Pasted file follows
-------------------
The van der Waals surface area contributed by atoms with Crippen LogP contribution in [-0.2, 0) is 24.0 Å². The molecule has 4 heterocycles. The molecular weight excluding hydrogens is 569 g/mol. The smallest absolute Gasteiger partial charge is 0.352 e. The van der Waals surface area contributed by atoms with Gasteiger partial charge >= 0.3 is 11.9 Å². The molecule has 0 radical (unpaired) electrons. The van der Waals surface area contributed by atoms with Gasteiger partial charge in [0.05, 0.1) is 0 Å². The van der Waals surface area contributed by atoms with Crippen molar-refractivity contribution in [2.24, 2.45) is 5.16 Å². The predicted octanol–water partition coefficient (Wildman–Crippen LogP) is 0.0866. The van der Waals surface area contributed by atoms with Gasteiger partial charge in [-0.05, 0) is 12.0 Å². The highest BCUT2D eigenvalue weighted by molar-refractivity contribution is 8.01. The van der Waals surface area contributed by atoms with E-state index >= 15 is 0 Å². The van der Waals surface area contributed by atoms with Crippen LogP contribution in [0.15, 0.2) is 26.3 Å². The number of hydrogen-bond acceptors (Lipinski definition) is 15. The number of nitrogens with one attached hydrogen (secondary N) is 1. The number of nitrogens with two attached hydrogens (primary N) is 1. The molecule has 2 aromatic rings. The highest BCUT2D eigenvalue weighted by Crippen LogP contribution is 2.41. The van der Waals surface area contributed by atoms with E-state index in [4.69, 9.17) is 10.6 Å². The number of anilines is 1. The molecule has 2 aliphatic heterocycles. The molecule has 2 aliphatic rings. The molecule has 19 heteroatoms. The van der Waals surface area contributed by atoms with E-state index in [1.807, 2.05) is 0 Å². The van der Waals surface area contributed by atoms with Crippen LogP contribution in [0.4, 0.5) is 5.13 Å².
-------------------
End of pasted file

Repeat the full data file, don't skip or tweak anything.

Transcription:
The van der Waals surface area contributed by atoms with Crippen LogP contribution in [-0.2, 0) is 24.0 Å². The molecule has 4 heterocycles. The molecular weight excluding hydrogens is 569 g/mol. The smallest absolute Gasteiger partial charge is 0.352 e. The van der Waals surface area contributed by atoms with Gasteiger partial charge >= 0.3 is 11.9 Å². The molecule has 0 radical (unpaired) electrons. The van der Waals surface area contributed by atoms with Gasteiger partial charge in [0.05, 0.1) is 0 Å². The van der Waals surface area contributed by atoms with Crippen molar-refractivity contribution in [2.24, 2.45) is 5.16 Å². The predicted octanol–water partition coefficient (Wildman–Crippen LogP) is 0.0866. The van der Waals surface area contributed by atoms with Gasteiger partial charge in [-0.05, 0) is 12.0 Å². The highest BCUT2D eigenvalue weighted by molar-refractivity contribution is 8.01. The van der Waals surface area contributed by atoms with E-state index >= 15 is 0 Å². The van der Waals surface area contributed by atoms with Crippen LogP contribution in [0.15, 0.2) is 26.3 Å². The number of hydrogen-bond acceptors (Lipinski definition) is 15. The number of nitrogens with one attached hydrogen (secondary N) is 1. The number of nitrogens with two attached hydrogens (primary N) is 1. The molecule has 2 aromatic rings. The highest BCUT2D eigenvalue weighted by Crippen LogP contribution is 2.41. The van der Waals surface area contributed by atoms with E-state index in [4.69, 9.17) is 10.6 Å². The number of anilines is 1. The molecule has 2 aliphatic heterocycles. The molecule has 2 aliphatic rings. The molecule has 19 heteroatoms. The van der Waals surface area contributed by atoms with E-state index in [1.807, 2.05) is 0 Å². The van der Waals surface area contributed by atoms with Crippen LogP contribution in [0.4, 0.5) is 5.13 Å².